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Are your query letters disappearing into the void? Are they plopping back into your inbox with the big, ugly, this didn’t work for me, best of luck placing it elsewhere?
I’m not demonizing literary agents. Most of them are terrific people and they love what they do.
But let’s face it, rejections hurt. Believe me, I know. As time passes, the rejections devour your confidence and your hope rots. You step drearily into a bookstore, the fragrance of books wafts into your face and you breathe it in, and then you might think, this is what I’m born to do, it’s the only thing I’m truly passionate about.
Doubt rears its ugly head. What if I never get published? You may never be seated at an author’s table with people lined up eagerly to purchase an autographed copy of your book. You may never appear on stage with Stephen King to discuss your work, or speak at colleges, or be recognized in airports and supermarkets as aren’t you that writer? You may never get to quit your day-job and pursue what you love. People may never take “this little hobby” of yours seriously. You may never have to contact your literary agent before making any decisive career moves. Dear god, you may never have an agent!
And scratch self-publishing. That’s a lot of work. Plus, it doesn’t carry the validation, or perhaps the legitimacy, you’re seeking.
And you’ll never stoop down to the indie publishers. They’re not credible. They’re vanity. The real writers don’t publish through indie publishers. To hell with that. You’ll just keep plugging along. Perseverance. Thick skin. That’s what everyone says. Keep at it, don’t give up! What if Stephen King had given up, or J.K. Rowling? I WILL get this!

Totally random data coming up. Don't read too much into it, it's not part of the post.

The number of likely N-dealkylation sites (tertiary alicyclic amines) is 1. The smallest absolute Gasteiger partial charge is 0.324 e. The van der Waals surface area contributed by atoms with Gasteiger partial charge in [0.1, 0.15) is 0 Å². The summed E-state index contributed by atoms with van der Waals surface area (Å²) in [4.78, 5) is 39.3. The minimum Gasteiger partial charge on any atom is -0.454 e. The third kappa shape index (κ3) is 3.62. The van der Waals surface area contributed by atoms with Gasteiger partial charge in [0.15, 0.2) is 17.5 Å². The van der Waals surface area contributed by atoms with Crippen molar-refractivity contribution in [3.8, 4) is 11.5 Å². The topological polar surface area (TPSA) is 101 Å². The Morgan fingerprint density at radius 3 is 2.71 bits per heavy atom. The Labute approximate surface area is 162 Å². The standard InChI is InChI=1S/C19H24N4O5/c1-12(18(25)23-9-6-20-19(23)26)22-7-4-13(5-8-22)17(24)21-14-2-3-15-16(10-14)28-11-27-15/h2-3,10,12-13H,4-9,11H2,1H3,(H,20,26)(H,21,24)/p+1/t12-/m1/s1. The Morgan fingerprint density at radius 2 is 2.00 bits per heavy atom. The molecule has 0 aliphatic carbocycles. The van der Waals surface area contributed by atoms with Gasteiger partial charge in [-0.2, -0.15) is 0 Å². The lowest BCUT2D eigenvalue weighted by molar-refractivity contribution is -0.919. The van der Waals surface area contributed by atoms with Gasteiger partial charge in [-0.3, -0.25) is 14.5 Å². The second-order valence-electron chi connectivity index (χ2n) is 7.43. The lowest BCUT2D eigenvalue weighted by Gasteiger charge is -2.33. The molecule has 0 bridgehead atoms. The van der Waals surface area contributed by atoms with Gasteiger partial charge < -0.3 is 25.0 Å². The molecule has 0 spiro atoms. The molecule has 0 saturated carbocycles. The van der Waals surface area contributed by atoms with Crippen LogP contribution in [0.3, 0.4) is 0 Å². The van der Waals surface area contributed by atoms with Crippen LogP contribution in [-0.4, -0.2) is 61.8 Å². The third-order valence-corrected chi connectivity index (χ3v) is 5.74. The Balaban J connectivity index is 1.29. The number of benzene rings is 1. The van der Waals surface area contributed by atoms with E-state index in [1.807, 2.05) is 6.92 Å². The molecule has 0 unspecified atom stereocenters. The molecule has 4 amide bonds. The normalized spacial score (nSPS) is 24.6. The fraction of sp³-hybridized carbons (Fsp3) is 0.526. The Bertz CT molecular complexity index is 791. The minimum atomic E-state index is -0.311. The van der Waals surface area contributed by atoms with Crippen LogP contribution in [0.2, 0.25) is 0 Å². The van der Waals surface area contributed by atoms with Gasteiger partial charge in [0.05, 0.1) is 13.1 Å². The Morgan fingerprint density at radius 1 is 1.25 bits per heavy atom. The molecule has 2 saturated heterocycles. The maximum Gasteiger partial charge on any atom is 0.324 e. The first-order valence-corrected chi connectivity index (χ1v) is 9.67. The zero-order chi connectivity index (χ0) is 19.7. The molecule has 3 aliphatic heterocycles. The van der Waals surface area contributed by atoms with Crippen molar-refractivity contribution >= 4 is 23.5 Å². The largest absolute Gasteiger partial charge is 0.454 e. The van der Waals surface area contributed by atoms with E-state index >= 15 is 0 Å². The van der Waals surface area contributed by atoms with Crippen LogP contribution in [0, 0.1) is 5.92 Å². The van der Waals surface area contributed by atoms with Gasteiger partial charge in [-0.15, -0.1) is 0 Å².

And the years pass.
Meanwhile, many writers publishing in the indie market are living the dream because it isn’t as much fame they seek; they just want to be writers.
Perhaps you just chuckled at that last sentence and thought, meh, just another wannabe writer who couldn’t cut it with the big five.
But then again, maybe I’m onto something.
If you’re evaluating an opportunity with an indie publisher, but you’re not sure about it, then this article is for you.
The hardest thing I’ve ever done is have a story accepted for publication. I’ve written over a hundred short-stories. I’ve written eight novels. I’ve had a bona fide New York literary agent. I’ve attended writers’ conferences. I’ve hired editors. And after all of that, here’s my publishing history:
Short stories: 5
Perhaps you just chuckled again and thought, this poor guy sucks and he doesn’t even realize it. I’ll zip right on past that thought with a wince and pang of insecurity.
But here’s where I’m going with this… I’ll have my first novel published in July by Black Rose Writing, an indie publisher. There are so many reasons why this is such a big deal. For one, I’ll be a published writer. The genuine article. The real goddamned McCoy… whatever that means.
I’m elated! Over the moon! Excited beyond words! People are buying my book!
I’ve got book signings scheduled. My publisher helped me identify book stores for readings and signings. My publisher helped me secure a 2-month spot on Netgalley that starts August 1st. My publisher designed a terrific book cover and they allowed my input. My publisher holds live interactive meetings on a regular basis to cover what is working and not working for book marketing. My publisher responds to every email I send because I am one of their writers.
I’ll bet you’re not chuckling now.
If you haven’t felt the exhilaration of a legitimate publisher stating, we really liked this story and we want to publish it, trust me, there are very few feelings that come close to it. It’s validation. Poignantly, many writers never experience it and must decide to take the risk on themselves. Neither path is wrong, but the former establishes that someone else saw potential in your work, which for a writer, is the holy grail.